In the winter and spring of ’55 there were several log house built by Enos Wood, Pardy Wood, John Carncross, Thomas Titus, A. B. McIntosh, John Cook, W. W. Beal, and some others. I drove oxen to break the first ground for the first public highway in Lester Township.


My first vote was cast for the location of the courthouse on the ease or west side of Waterloo. Well, it was located on the east side and everybody knows where and a good many old settlers know why it was located down the river. But it served the county well for 46 years and now Black Hawk County has a magnificent new courthouse erected at a cost of nearly $150,000 and who can tell why it is located in such an unsightly spot?


We saw hard times the first few years. The panic of ’57 and the wildcat money, good one day and worthless the next. Then came the flooded season of 1858 and the final windup about the first of August with an awful flood, hail storm and high wind, laying everything flat to the earth. 1902 has been a repetition of it, but we were a great deal better prepared for it in the way of bridges, highways, railroads, drainage, etc.


The first few years we had plenty of rattlesnakes to contend with. Both men and cattle were bitten frequently, but we had a never-failing remedy. It was a sure cure in every case for both man and beast. As it may benefit someone, I will give the recipe: one part sprits of ammonia and two parts sweet oil. Two or three applications to the wound and all is well.

In 1854 there was an Indian scare in Iowa and for several nights we would all gather at one house with our rifles loaded for business, for it soon blew over and all was calm on the Wapsipinicon.

The wet season of 1858 we had to go to Fairbank to mill, a distance of seven miles. Had to go on foot and back for our flour. We always went in a gang of five or six for safety. We had a boat to take our flour and clothes over the streams and we boys would swim or wade through. My brother Eli and myself are the only living ones out of that crowd.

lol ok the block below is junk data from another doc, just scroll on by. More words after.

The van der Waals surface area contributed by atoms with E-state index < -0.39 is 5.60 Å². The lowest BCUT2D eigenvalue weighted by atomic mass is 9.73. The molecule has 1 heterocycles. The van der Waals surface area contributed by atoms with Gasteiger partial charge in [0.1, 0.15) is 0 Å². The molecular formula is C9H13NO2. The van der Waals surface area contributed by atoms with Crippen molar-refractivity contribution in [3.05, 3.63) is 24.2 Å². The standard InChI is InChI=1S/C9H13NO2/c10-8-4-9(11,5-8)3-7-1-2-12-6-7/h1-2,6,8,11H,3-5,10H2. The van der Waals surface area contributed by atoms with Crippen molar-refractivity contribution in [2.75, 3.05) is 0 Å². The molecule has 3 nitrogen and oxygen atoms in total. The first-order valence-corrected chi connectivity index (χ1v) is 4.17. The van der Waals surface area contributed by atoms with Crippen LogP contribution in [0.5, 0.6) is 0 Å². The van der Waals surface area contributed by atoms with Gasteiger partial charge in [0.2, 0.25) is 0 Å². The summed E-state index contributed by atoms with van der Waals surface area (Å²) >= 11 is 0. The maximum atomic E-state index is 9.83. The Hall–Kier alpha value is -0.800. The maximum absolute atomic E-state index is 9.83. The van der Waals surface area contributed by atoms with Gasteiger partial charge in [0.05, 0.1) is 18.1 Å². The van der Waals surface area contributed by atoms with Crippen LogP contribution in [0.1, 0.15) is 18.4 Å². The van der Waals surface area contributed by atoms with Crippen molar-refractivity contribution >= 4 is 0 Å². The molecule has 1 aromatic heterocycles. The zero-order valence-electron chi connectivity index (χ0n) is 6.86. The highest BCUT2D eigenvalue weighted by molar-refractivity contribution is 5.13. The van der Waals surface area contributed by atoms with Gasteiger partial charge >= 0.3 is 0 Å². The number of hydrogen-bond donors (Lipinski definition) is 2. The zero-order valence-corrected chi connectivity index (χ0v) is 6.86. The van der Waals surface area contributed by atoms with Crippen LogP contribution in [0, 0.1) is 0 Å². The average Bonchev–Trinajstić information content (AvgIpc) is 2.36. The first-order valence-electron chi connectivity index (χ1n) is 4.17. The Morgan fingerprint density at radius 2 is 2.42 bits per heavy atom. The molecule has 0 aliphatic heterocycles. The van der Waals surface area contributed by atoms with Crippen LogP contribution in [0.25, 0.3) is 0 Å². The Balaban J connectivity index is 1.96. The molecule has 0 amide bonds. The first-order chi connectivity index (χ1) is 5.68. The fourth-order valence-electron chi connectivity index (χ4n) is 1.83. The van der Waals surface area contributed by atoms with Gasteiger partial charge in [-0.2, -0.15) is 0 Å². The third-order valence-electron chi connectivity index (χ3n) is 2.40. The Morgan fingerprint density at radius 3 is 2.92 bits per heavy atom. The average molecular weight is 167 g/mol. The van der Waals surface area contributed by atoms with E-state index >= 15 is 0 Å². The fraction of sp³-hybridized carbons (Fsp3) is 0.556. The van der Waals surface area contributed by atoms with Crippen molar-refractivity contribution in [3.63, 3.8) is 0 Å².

Our first taxes were paid at Cedar Falls and had to be paid in gold and silver, and sometimes it was pretty hard work to get it. Then we had the Iowa State Bank currency receivable at home for taxes, which was a great help for us.

In 1861 the War of the Rebellion was thrust upon us and gold and silver disappeared. Lester Township furnished its quota of volunteers and a good many never lived to return home. Money became scarce and there were hard times for awhile, but the war was a great benefit to the country in two ways at least. First, it created the national greenback and made it legal tender for both public and private debts. It is worth its face value in gold or silver and is good anywhere in the United States, and we have the best money of any nation on earth, backed up by the gold standard, which ought to satisfy anybody.


Second, it wiped the curse of slavery out of existence on every foot of soil belonging to the United States, and now we are a free nation and a reunited nation, and the most enlightened and powerful nation of the face of the earth.


Henry Owen

~ transcribed and contributed David Owen for the Iowa History Project